And then there was 36

Looks like we are officially in the egg business now. A couple of days ago I found an ad on Craigslist for a flock of Leghorn (pronounced “leggern”) hens for $8 each. When I got in touch with the lady who posted the ad, I asked why she was selling them. She stated that the county ordinance requires a minimum of 2 acres to have any “farm” animals. They have 1.95 acres, and their next door neighbor complained about the chickens. So I ask what she’d take for all of them and she said $200 and I said “SOLD.” Now, she told me they were “cage free”, which my brain automatically interprets as free range, the two are not the same. When my oldest son and I arrived, I could see why the neighbor complained. The hen house and pen were about five feet from the property line, and there was a powerful stink. If I had lived next door, I’d have taken issue too. The pen was about 20’x40′ and situated under a tall privet hedge so virtually no sunlight penetrated and the ground was a black, sticky, mess. Well I was ready to get this over with  because the stink was becoming unbearable, and I now felt that these hens were being rescued. 
Catching them turned out to be much easier than I thought. The Leghorn is a very skittish chicken that avoids human contact, so we just had to corral them into the hen house, set the cage at the door, then the lady’s husband went in the house and shooed them into the cage. It wasn’t long and we had 32 white hens in my two cages. After we loaded them up, I asked them if they have always had chickens. “Oh yes,” she chuckled, “Back in Oklahoma, we had up to 6,000.” That explained some things, like when she insisted I should buy my next batch from the hatchery they bought from because, “They’ll de-beak and inoculate them for ya.” These were retired commercial egg farmers.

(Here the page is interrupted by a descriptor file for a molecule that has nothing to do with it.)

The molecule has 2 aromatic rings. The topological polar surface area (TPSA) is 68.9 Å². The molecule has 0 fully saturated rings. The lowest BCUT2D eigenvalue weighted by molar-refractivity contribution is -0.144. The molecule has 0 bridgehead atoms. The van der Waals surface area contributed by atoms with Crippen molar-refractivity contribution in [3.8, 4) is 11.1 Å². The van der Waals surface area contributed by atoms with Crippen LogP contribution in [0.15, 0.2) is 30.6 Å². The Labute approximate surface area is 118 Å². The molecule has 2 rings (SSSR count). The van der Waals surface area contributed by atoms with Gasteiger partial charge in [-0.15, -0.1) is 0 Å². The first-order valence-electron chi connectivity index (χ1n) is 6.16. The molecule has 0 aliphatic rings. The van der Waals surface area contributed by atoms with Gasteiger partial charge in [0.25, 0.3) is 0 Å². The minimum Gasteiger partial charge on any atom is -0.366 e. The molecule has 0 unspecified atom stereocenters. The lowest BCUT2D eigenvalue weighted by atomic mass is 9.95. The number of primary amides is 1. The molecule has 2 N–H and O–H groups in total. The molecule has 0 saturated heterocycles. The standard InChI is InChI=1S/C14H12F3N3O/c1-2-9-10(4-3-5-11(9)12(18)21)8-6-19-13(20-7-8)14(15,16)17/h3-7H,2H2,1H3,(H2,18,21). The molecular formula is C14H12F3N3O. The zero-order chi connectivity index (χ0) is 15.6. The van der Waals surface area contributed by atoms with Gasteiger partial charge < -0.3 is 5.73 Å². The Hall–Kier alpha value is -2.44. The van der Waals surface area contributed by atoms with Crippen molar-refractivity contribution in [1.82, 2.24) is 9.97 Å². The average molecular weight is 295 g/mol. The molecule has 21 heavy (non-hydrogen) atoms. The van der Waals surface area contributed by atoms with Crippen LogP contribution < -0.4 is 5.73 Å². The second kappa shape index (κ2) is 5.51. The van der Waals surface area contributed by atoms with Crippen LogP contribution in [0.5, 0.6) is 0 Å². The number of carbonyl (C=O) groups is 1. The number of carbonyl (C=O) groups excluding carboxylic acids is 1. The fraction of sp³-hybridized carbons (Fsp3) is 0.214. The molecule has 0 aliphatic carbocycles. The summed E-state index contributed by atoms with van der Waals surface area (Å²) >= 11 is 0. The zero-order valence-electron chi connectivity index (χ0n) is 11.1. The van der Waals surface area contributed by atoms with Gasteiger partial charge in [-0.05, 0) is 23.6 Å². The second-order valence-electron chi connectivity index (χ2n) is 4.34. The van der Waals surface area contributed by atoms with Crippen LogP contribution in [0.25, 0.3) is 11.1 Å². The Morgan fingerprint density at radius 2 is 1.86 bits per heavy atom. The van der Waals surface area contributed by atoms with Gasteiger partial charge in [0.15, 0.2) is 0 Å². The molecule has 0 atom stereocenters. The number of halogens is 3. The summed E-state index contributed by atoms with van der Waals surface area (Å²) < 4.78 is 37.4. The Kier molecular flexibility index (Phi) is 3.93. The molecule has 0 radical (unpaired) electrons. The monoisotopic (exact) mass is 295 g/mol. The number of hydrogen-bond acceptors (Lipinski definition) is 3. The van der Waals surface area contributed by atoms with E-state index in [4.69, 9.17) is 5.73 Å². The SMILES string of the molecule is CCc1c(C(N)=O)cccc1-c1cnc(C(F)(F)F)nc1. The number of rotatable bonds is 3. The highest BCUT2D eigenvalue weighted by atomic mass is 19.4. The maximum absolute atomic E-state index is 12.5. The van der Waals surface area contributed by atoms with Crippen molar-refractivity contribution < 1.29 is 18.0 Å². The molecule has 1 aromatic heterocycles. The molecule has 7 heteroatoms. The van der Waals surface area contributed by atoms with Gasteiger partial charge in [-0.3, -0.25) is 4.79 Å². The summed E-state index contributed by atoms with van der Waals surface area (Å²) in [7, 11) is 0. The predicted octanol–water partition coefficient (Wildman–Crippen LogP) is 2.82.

De-beaking is a practice in commercial laying operations because they have numerous hens confined to a cage and because they exist in such an unnatural setting, they will cannibalize one another. The industry’s solution is to cut the tips of their beaks off, leaving them blunted nubs. If you notice in this photo, these birds don’t have pointed beaks, and that’s not sunlight..
Leghorns in a commercial egg operation.
Inoculating, or vaccinating, is necessary because there are so many birds confined to an enclosed building with no sunlight and the air full of fecal dust. This is an environment that breed all kinds of bacteria, therefore they get injected after hatching and then are fed a medicated feed to keep them “healthy.” While these hens I bought were already enjoying a better life than the poor birds in the picture above, I believe they are now living as good a life as most any chicken could hope to.

Now we have 35 hens and one rooster, who the seven year old has named Max. 
Max.
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